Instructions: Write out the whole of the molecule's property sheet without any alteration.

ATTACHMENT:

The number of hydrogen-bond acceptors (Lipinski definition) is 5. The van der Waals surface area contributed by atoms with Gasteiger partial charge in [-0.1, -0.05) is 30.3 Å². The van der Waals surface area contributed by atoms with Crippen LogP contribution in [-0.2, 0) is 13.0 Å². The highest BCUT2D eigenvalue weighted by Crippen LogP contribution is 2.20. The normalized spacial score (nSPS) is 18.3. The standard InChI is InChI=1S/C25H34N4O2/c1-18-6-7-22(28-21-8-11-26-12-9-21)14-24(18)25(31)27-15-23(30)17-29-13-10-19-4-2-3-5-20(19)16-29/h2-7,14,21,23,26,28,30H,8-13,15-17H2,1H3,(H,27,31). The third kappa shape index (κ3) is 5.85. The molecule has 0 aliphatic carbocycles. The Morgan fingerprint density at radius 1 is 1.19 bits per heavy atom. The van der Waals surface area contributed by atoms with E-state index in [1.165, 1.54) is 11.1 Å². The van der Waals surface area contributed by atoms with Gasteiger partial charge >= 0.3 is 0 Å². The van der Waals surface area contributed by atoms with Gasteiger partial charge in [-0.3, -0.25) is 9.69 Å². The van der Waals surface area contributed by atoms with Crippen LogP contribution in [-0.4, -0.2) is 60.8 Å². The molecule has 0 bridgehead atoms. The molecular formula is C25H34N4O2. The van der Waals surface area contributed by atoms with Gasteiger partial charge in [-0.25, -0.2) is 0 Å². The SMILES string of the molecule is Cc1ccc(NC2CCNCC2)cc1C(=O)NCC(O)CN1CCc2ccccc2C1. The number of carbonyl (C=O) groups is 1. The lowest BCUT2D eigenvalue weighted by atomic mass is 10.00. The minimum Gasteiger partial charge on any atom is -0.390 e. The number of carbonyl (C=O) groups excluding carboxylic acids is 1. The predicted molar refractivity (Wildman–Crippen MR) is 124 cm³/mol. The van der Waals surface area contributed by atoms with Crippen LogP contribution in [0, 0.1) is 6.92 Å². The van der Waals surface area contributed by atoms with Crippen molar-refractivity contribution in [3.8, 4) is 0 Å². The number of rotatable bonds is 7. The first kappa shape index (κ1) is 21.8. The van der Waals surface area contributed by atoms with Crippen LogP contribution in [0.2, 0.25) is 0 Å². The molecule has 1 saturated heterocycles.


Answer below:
The number of hydrogen-bond acceptors (Lipinski definition) is 5. The van der Waals surface area contributed by atoms with Gasteiger partial charge in [-0.1, -0.05) is 30.3 Å². The van der Waals surface area contributed by atoms with Crippen LogP contribution in [-0.2, 0) is 13.0 Å². The highest BCUT2D eigenvalue weighted by Crippen LogP contribution is 2.20. The normalized spacial score (nSPS) is 18.3. The standard InChI is InChI=1S/C25H34N4O2/c1-18-6-7-22(28-21-8-11-26-12-9-21)14-24(18)25(31)27-15-23(30)17-29-13-10-19-4-2-3-5-20(19)16-29/h2-7,14,21,23,26,28,30H,8-13,15-17H2,1H3,(H,27,31). The third kappa shape index (κ3) is 5.85. The molecule has 0 aliphatic carbocycles. The Morgan fingerprint density at radius 1 is 1.19 bits per heavy atom. The van der Waals surface area contributed by atoms with E-state index in [1.165, 1.54) is 11.1 Å². The van der Waals surface area contributed by atoms with Gasteiger partial charge >= 0.3 is 0 Å². The van der Waals surface area contributed by atoms with Gasteiger partial charge in [-0.3, -0.25) is 9.69 Å². The van der Waals surface area contributed by atoms with Crippen LogP contribution in [-0.4, -0.2) is 60.8 Å². The molecule has 0 bridgehead atoms. The molecular formula is C25H34N4O2. The van der Waals surface area contributed by atoms with Gasteiger partial charge in [-0.25, -0.2) is 0 Å². The SMILES string of the molecule is Cc1ccc(NC2CCNCC2)cc1C(=O)NCC(O)CN1CCc2ccccc2C1. The number of carbonyl (C=O) groups is 1. The lowest BCUT2D eigenvalue weighted by atomic mass is 10.00. The minimum Gasteiger partial charge on any atom is -0.390 e. The number of carbonyl (C=O) groups excluding carboxylic acids is 1. The predicted molar refractivity (Wildman–Crippen MR) is 124 cm³/mol. The van der Waals surface area contributed by atoms with Crippen LogP contribution in [0, 0.1) is 6.92 Å². The van der Waals surface area contributed by atoms with Crippen molar-refractivity contribution in [3.8, 4) is 0 Å². The number of rotatable bonds is 7. The first kappa shape index (κ1) is 21.8. The van der Waals surface area contributed by atoms with Crippen LogP contribution in [0.2, 0.25) is 0 Å². The molecule has 1 saturated heterocycles.